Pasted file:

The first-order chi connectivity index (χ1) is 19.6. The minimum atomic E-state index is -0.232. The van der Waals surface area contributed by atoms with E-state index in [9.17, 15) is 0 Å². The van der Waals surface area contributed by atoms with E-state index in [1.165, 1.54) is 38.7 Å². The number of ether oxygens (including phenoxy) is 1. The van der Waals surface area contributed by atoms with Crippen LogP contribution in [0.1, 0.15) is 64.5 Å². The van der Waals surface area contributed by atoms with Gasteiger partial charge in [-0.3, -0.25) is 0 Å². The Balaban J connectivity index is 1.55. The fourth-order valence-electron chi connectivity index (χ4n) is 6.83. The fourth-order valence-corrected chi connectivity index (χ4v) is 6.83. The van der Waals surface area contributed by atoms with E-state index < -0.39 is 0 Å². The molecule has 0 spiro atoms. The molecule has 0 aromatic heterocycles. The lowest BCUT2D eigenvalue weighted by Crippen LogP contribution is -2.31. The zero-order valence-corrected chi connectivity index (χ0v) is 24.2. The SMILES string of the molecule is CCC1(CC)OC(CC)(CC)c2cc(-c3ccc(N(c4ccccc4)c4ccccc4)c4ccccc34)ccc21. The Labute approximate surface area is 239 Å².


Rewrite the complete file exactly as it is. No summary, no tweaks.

The first-order chi connectivity index (χ1) is 19.6. The minimum atomic E-state index is -0.232. The van der Waals surface area contributed by atoms with E-state index in [9.17, 15) is 0 Å². The van der Waals surface area contributed by atoms with E-state index in [1.165, 1.54) is 38.7 Å². The number of ether oxygens (including phenoxy) is 1. The van der Waals surface area contributed by atoms with Crippen LogP contribution in [0.1, 0.15) is 64.5 Å². The van der Waals surface area contributed by atoms with Gasteiger partial charge in [-0.3, -0.25) is 0 Å². The Balaban J connectivity index is 1.55. The fourth-order valence-electron chi connectivity index (χ4n) is 6.83. The fourth-order valence-corrected chi connectivity index (χ4v) is 6.83. The van der Waals surface area contributed by atoms with E-state index < -0.39 is 0 Å². The molecule has 0 spiro atoms. The molecule has 0 aromatic heterocycles. The lowest BCUT2D eigenvalue weighted by Crippen LogP contribution is -2.31. The zero-order valence-corrected chi connectivity index (χ0v) is 24.2. The SMILES string of the molecule is CCC1(CC)OC(CC)(CC)c2cc(-c3ccc(N(c4ccccc4)c4ccccc4)c4ccccc34)ccc21. The Labute approximate surface area is 239 Å².